So,” said Clara. She ran her hands down her flanks and then peered carefully at her arms. “This isn’t me. Is this why I don’t feel like me? But.. alright, you got me. I can’t deny I enjoyed these nocturnal visits when I thought they were nothing but nighttime fantasies. But now that I know this has all been real, I admit it: I like you. There, I said it.”
“Ah,” said Aleister and smiled. He made to take Clara in his arms, but she ducked away with a frown.
“Why didn’t you just ask me out instead of playing about with magic?” she said. “Can we make this short? I need to get back to work. All the maids have been called up for a special meeting. Master Thule has some mission he’s all psyched to do.”
“Dominic Thule is a fool,” thundered Aleister, regaining his aplomb. He drew himself up to his full height and let his black cloak unfurl to dramatic effect. “Over the centuries I’ve watched him heedlessly trample about, suffered his airs, cleaned up his mistakes. For what misbegotten reason he was granted the Sanctum has been forgotten by even the oldest members of the Mystery Club – but he most assuredly would be a menace to all Essentiality if he wasn’t so insipidly incompetent. But it’s the servants who suffer the consequences. He leaves a trail of bodies wherever he goes, mostly those who are foolish enough to take up with the man.”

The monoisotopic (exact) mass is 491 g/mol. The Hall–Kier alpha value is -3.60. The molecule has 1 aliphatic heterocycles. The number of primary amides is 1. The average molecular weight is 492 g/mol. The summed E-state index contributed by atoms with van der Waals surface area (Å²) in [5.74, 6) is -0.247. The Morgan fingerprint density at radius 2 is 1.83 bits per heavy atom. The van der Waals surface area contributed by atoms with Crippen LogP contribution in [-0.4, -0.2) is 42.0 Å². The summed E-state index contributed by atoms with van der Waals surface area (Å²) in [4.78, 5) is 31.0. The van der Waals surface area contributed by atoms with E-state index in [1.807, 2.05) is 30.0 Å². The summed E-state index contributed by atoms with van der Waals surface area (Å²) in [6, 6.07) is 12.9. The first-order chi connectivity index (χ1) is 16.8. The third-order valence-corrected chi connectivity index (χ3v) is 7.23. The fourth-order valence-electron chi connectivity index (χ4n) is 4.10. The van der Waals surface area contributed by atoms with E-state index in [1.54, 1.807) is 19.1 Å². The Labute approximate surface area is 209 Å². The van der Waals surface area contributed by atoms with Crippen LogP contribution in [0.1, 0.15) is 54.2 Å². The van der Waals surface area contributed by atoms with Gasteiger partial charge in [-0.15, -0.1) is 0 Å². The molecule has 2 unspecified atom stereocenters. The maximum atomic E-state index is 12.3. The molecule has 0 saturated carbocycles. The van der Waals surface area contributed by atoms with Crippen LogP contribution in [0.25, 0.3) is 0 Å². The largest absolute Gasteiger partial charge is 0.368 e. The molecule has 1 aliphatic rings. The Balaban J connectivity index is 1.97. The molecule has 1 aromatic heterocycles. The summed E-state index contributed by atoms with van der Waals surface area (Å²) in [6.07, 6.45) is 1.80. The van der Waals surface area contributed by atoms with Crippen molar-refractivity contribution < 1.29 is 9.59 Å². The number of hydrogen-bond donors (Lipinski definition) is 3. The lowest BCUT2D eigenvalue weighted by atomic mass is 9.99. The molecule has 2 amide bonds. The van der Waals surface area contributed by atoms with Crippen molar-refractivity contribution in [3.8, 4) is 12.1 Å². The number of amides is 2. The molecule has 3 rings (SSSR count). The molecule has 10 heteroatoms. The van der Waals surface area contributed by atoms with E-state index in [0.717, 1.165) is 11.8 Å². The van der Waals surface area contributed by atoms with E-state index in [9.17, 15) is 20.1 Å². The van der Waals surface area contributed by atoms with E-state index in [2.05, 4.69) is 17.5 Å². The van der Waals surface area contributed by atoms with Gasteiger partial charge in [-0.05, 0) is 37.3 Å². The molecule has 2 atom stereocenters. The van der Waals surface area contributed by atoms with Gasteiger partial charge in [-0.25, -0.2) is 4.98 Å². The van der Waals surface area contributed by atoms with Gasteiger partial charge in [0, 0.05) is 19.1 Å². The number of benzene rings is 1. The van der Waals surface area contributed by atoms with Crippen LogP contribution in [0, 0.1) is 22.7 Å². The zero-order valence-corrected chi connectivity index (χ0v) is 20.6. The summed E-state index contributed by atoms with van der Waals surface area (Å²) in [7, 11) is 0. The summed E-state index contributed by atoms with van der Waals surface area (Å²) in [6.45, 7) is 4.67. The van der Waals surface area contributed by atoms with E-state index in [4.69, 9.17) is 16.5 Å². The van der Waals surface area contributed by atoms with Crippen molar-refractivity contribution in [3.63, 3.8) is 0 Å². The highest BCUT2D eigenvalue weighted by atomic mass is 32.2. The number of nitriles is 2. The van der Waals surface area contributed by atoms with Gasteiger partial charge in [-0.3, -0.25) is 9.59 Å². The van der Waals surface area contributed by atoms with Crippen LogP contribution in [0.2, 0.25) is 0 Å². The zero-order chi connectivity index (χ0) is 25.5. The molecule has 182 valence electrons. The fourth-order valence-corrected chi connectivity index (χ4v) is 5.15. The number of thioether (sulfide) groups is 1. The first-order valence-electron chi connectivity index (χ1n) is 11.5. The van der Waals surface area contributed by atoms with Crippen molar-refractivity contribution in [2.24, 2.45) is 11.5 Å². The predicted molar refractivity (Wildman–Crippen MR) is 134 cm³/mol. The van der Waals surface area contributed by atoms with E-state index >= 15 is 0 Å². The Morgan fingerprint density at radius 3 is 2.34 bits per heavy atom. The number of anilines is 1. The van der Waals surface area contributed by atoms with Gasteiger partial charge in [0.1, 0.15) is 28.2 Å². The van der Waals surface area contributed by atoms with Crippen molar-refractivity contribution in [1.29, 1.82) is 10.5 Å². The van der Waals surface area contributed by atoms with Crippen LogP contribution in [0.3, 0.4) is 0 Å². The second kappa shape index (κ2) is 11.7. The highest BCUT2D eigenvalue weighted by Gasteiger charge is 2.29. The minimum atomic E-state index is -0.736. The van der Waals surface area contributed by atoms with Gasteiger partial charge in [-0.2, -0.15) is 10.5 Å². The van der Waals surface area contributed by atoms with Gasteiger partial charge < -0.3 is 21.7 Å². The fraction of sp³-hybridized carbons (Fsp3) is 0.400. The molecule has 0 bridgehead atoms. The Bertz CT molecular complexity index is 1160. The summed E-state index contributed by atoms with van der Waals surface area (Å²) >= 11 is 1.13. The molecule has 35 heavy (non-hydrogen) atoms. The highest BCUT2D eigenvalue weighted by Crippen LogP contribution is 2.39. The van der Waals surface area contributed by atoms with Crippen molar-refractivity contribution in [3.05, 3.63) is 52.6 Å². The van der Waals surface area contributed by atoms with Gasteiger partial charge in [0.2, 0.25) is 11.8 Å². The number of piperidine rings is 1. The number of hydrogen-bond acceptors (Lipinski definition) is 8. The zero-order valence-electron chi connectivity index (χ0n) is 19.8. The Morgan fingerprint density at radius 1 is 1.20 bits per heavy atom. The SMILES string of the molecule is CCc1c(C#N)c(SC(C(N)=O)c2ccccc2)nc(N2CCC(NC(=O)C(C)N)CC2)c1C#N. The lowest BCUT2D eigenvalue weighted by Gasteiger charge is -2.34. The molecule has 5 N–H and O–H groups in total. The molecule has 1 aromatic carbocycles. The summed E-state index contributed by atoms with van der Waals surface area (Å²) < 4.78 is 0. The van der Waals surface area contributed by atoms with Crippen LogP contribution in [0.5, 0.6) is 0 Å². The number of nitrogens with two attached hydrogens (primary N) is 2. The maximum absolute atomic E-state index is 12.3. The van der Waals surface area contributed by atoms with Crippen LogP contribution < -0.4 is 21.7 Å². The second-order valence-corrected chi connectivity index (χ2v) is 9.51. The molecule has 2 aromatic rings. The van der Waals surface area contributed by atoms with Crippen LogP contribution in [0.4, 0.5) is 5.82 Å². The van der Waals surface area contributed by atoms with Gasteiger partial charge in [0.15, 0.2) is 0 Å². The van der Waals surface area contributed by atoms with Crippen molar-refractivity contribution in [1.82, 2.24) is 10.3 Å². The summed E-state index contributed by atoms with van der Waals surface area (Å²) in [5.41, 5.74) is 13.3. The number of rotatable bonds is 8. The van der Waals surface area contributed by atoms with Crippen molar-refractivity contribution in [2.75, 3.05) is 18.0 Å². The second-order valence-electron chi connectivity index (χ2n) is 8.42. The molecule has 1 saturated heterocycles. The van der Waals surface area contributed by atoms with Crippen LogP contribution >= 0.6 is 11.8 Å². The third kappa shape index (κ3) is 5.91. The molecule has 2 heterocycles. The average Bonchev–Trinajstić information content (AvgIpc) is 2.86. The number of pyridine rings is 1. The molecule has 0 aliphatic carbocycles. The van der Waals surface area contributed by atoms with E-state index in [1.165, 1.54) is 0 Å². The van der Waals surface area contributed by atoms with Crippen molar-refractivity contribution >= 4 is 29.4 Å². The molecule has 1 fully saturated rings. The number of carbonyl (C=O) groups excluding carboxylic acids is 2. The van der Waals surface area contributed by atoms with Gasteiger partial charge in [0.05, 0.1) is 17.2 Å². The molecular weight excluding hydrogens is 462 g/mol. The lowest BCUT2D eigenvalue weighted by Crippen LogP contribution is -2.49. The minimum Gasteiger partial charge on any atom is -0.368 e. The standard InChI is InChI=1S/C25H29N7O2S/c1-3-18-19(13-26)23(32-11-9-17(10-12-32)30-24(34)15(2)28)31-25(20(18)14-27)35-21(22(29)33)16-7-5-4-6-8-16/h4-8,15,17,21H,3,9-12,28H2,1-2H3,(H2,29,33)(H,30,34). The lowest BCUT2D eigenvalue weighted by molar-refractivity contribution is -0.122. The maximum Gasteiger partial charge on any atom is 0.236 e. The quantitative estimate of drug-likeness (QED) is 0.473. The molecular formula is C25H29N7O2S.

“I was thinking about quitting,” said Clara. “I sort of noticed. There have been at least three replacements in the time I’ve been working. Makes one think — Was sort of thinking about going off on my own, maybe tarots… or candles.”
“It would be too late,” said Aleister said ominously. “And you can’t go back. You broke the mirror. There has been a bifurcation.”
“Oh no, Toto! I can’t go back to Kansas!” Clara shouted and burst into laughter.